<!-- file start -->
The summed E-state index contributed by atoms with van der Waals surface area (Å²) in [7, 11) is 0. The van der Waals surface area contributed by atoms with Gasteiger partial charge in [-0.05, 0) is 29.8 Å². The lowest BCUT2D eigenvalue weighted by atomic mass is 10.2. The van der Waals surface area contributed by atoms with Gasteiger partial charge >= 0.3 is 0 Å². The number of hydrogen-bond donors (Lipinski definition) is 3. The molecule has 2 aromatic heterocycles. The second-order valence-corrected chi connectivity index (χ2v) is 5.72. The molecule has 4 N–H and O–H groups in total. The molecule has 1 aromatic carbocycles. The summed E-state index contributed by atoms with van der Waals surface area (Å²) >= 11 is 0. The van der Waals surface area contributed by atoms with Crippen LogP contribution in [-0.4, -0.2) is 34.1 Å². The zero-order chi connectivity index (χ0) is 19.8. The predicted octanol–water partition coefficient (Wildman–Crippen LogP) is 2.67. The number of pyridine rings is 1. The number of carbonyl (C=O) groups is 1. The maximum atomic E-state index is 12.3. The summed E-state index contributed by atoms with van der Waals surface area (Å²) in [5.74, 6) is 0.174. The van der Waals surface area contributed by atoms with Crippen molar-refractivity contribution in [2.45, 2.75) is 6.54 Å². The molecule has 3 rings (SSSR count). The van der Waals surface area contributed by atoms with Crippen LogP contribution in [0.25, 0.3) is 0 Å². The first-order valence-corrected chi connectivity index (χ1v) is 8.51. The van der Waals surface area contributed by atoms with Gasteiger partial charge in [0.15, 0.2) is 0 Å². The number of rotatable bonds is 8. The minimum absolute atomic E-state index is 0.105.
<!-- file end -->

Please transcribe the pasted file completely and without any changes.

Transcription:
The summed E-state index contributed by atoms with van der Waals surface area (Å²) in [7, 11) is 0. The van der Waals surface area contributed by atoms with Gasteiger partial charge in [-0.05, 0) is 29.8 Å². The lowest BCUT2D eigenvalue weighted by atomic mass is 10.2. The van der Waals surface area contributed by atoms with Gasteiger partial charge >= 0.3 is 0 Å². The number of hydrogen-bond donors (Lipinski definition) is 3. The molecule has 2 aromatic heterocycles. The second-order valence-corrected chi connectivity index (χ2v) is 5.72. The molecule has 4 N–H and O–H groups in total. The molecule has 1 aromatic carbocycles. The summed E-state index contributed by atoms with van der Waals surface area (Å²) >= 11 is 0. The van der Waals surface area contributed by atoms with Crippen LogP contribution in [-0.4, -0.2) is 34.1 Å². The zero-order chi connectivity index (χ0) is 19.8. The predicted octanol–water partition coefficient (Wildman–Crippen LogP) is 2.67. The number of pyridine rings is 1. The number of carbonyl (C=O) groups is 1. The maximum atomic E-state index is 12.3. The summed E-state index contributed by atoms with van der Waals surface area (Å²) in [5.74, 6) is 0.174. The van der Waals surface area contributed by atoms with Crippen molar-refractivity contribution in [2.45, 2.75) is 6.54 Å². The molecule has 3 rings (SSSR count). The van der Waals surface area contributed by atoms with Crippen LogP contribution in [0.25, 0.3) is 0 Å². The first-order valence-corrected chi connectivity index (χ1v) is 8.51. The van der Waals surface area contributed by atoms with Gasteiger partial charge in [0.15, 0.2) is 0 Å². The number of rotatable bonds is 8. The minimum absolute atomic E-state index is 0.105.